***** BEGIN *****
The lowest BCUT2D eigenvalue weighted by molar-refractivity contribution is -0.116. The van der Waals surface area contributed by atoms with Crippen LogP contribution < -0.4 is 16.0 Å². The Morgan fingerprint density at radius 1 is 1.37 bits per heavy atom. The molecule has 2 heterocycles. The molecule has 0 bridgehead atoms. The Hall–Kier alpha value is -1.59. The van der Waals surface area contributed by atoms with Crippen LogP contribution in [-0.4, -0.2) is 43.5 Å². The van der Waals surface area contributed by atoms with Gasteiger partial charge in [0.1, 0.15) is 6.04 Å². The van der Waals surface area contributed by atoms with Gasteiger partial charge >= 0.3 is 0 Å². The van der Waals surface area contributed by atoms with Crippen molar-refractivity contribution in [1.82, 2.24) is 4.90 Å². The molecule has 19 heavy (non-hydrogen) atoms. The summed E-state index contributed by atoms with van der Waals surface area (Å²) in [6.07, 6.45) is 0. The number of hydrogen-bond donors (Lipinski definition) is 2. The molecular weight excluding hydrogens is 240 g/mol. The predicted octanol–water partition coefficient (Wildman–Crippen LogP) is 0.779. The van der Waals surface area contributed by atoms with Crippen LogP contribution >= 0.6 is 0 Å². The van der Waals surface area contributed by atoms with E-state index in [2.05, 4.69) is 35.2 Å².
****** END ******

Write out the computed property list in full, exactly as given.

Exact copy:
The lowest BCUT2D eigenvalue weighted by molar-refractivity contribution is -0.116. The van der Waals surface area contributed by atoms with Crippen LogP contribution < -0.4 is 16.0 Å². The Morgan fingerprint density at radius 1 is 1.37 bits per heavy atom. The molecule has 2 heterocycles. The molecule has 0 bridgehead atoms. The Hall–Kier alpha value is -1.59. The van der Waals surface area contributed by atoms with Crippen LogP contribution in [-0.4, -0.2) is 43.5 Å². The van der Waals surface area contributed by atoms with Gasteiger partial charge in [0.1, 0.15) is 6.04 Å². The van der Waals surface area contributed by atoms with Gasteiger partial charge >= 0.3 is 0 Å². The van der Waals surface area contributed by atoms with Crippen molar-refractivity contribution in [1.82, 2.24) is 4.90 Å². The molecule has 19 heavy (non-hydrogen) atoms. The summed E-state index contributed by atoms with van der Waals surface area (Å²) in [6.07, 6.45) is 0. The number of hydrogen-bond donors (Lipinski definition) is 2. The molecular weight excluding hydrogens is 240 g/mol. The predicted octanol–water partition coefficient (Wildman–Crippen LogP) is 0.779. The van der Waals surface area contributed by atoms with Crippen LogP contribution >= 0.6 is 0 Å². The van der Waals surface area contributed by atoms with E-state index in [2.05, 4.69) is 35.2 Å².